Old Greek Stories
Page: 3They lived in glittering, golden mansions, high up among the clouds-so high indeed that the eyes of men could never see them. But they could look down and see what men were doing, and oftentimes they were said to leave their lofty homes and wander unknown across the land or over the sea.
And of all these Mighty Folk, Jupiter was by far the mightiest.
THE GOLDEN AGE.
Jupiter and his Mighty Folk had not always dwelt amid the clouds on the mountain top. In times long past, a wonderful family called Titans had lived there and had ruled over all the world. There were twelve of them-six brothers and six sisters-and they said that their father was the Sky and their mother the Earth. They had the form and looks of men and women, but they were much larger and far more beautiful.
The name of the youngest of these Titans was Saturn; and yet he was so very old that men often called him Father Time. He was the king of the Titans, and so, of course, was the king of all the earth besides.
Men were never so happy as they were during Saturn's reign. It was the true Golden Age then. The springtime lasted all the year. The woods and meadows were always full of blossoms, and the music of singing birds was heard every day and every hour. It was summer and autumn, too, at the same time. Apples and figs and oranges always hung ripe from the trees; and there were purple grapes on the vines, and melons and berries of every kind, which the people had but to pick and eat.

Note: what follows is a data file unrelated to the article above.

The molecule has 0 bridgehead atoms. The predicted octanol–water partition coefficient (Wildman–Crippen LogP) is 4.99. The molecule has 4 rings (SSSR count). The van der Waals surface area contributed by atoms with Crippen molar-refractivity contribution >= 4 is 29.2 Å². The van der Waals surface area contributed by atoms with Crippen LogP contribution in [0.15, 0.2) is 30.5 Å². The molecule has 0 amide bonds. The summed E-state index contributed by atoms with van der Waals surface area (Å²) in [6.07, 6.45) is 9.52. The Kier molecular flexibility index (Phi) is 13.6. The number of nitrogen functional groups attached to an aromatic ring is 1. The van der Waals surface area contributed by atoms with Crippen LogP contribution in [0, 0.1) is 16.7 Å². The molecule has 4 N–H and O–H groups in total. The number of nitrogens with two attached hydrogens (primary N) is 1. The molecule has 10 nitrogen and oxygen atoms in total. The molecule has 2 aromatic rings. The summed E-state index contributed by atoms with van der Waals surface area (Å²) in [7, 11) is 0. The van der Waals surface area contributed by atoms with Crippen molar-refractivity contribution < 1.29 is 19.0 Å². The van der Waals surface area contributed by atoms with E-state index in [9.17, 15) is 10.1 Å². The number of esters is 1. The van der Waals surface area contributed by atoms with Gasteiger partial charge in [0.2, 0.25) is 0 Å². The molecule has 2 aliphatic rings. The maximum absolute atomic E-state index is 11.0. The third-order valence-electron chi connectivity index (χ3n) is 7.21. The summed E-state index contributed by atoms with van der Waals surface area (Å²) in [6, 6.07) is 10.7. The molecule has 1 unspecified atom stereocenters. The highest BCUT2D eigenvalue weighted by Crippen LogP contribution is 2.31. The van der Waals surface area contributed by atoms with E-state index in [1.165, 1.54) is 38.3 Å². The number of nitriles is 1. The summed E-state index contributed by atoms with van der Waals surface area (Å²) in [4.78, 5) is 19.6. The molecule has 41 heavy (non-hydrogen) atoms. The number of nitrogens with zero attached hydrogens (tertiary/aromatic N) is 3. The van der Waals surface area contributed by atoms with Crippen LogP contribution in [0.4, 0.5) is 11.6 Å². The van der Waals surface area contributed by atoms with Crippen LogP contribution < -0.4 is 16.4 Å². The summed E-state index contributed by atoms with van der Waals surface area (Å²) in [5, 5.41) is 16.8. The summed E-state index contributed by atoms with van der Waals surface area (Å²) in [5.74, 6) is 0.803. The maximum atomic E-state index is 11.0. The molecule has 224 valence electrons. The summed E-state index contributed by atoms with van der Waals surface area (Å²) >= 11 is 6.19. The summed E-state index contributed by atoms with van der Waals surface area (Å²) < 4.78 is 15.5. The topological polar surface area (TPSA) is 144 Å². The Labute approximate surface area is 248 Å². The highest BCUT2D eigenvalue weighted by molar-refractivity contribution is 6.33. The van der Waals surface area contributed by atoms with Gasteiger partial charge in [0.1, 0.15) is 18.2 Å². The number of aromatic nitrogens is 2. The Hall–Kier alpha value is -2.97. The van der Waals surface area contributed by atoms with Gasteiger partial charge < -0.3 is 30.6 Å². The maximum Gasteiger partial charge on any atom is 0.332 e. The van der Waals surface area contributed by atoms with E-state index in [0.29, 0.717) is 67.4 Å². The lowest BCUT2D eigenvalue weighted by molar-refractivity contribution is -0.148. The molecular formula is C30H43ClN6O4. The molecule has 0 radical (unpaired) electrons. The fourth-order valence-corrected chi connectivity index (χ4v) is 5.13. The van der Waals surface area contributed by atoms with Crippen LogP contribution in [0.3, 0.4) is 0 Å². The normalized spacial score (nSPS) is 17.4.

Of course nobody had to do any kind of work in that happy time. There was no such thing as sickness or sorrow or old age. Men and women lived for hundreds and hundreds of years and never became gray or wrinkled or lame, but were always handsome and young. They had no need of houses, for there were no cold days nor storms nor anything to make them afraid.
Nobody was poor, for everybody had the same precious things-the sunlight, the pure air, the wholesome water of the springs, the grass for a carpet, the blue sky for a roof, the fruits and flowers of the woods and meadows. So, of course, no one was richer than another, and there was no money, nor any locks or bolts; for everybody was everybody's friend, and no man wanted to get more of anything than his neighbors had.
When these happy people had lived long enough they fell asleep, and their bodies were seen no more. They flitted away through the air, and over the mountains, and across the sea, to a flowery land in the distant west. And some men say that, even to this day, they are wandering happily hither and thither about the earth, causing babies to smile in their cradles, easing the burdens of the toilworn and sick, and blessing mankind everywhere.